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Approximately 4% to 5% of breast cancer survivors will develop a new ipsilateral or contralateral cancer (in-breast event) over the 5 years following diagnosis, and annual surveillance mammography is recommended for those with residual breast tissue. The risk for such in-breast events persists over time, though increasing age at cancer diagnosis and treatment with hormonal therapy are associated with lower risk, and most older survivors of breast cancer will ultimately die from nonbreast cancer–related causes. Specific guidelines for surveillance strategies in older patients are limited. Prospective data on the benefits and harms of surveillance mammography in this population are lacking, and most of the evidence is derived from observational, retrospective data, often in the general population.
We review the current recommendations for breast cancer screening and surveillance for older patients, the current evidence for ipsilateral and contralateral breast cancer risks in older survivors of breast cancer, and suggested approaches for discussions about surveillance mammography with older patients. We recommend individualized decision making for surveillance breast imaging in older survivors of breast cancer, with consideration of the following strategy for women 70 years or older: 1-time imaging 6 to 12 months after completion of local therapy followed by annual or biennial surveillance mammography for healthy women and cessation of mammography in patients whose life expectancy is less than 5 years to 10 years, regardless of age. Decisions on mammographic surveillance should also incorporate whether hormonal therapy is being administered, whether a patient’s anticipated life expectancy is extraordinary, and whether a patient’s individual risk for in-breast events is higher (or lower) than average risk for breast cancer survivors.
Conclusions and Relevance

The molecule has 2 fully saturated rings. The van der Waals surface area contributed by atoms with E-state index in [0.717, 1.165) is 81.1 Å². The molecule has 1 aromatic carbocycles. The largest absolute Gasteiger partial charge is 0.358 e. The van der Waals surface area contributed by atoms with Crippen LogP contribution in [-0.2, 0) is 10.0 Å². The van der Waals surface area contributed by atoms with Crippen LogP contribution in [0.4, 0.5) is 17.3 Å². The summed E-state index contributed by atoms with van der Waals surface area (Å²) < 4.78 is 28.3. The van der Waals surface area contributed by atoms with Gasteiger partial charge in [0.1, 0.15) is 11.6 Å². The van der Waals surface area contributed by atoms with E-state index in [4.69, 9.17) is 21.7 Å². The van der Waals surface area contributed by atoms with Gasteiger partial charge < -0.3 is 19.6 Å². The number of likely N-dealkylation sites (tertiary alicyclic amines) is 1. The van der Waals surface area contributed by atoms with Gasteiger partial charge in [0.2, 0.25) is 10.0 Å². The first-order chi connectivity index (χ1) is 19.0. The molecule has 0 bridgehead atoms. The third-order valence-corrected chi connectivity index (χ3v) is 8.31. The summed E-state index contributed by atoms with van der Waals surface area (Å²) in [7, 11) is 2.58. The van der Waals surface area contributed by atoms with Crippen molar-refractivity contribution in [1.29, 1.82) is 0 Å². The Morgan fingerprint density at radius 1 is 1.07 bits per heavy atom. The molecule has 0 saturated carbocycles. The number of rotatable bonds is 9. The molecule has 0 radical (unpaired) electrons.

We propose reframing discussions around surveillance mammography in older breast cancer survivors and to consider cessation while taking into account life expectancy, the estimated risk for subsequent in-breast events, and patient preferences.
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Corresponding Author: Rachel A. Freedman, MD, MPH, Department of Medical Oncology, Dana-Farber Cancer Institute, 450 Brookline Ave, Boston, MA 02215 (email@example.com).
Published Online: November 17, 2016. doi:10.1001/jamaoncol.2016.3931
Author Contributions: Dr Freedman had full access to all of the data in the study and takes responsibility for the integrity of the data and the accuracy of the data analysis. All authors participated in the planning, review, and writing of this manuscript, and all authors approved the final submitted version.
Concept and design: Freedman, Partridge, Hurria, Winer.
Acquisition, analysis, or interpretation of data: Freedman, Keating, Muss, Hurria.
Drafting of the manuscript: Freedman, Muss.
Critical revision of the manuscript for important intellectual content: All Authors.
Administrative, technical, or material support: Freedman.
Study supervision: Freedman, Winer.
Conflict of Interest Disclosures: Dr Keating serves as a medical editor for the Informed Medical Decisions Foundation, now part of Healthwise, a nonprofit organization whose mission is to help people make better health decisions. Dr Hurria serves as a consultant for Seattle Genetics, OptumHealth Care Solutions, Inc, GTx, Inc, Boehringer Ingelheim Pharmaceuticals, Caregive, and Sanofi. She receives research-related funding from GlaxoSmithKline, Celgene, and Novartis. No other conflicts are reported.
Funding/Support: Dr Freedman is supported by the American Cancer Society and Susan G. Komen for the Cure. Dr Keating is supported by the National Cancer Institute (grant K24CA181510).
Role of the Funder/Sponsor: The funders/sponsors had no role in the design and conduct of the study; collection, management, analysis, and interpretation of the data; preparation, review, or approval of the manuscript; and decision to submit the manuscript for publication.
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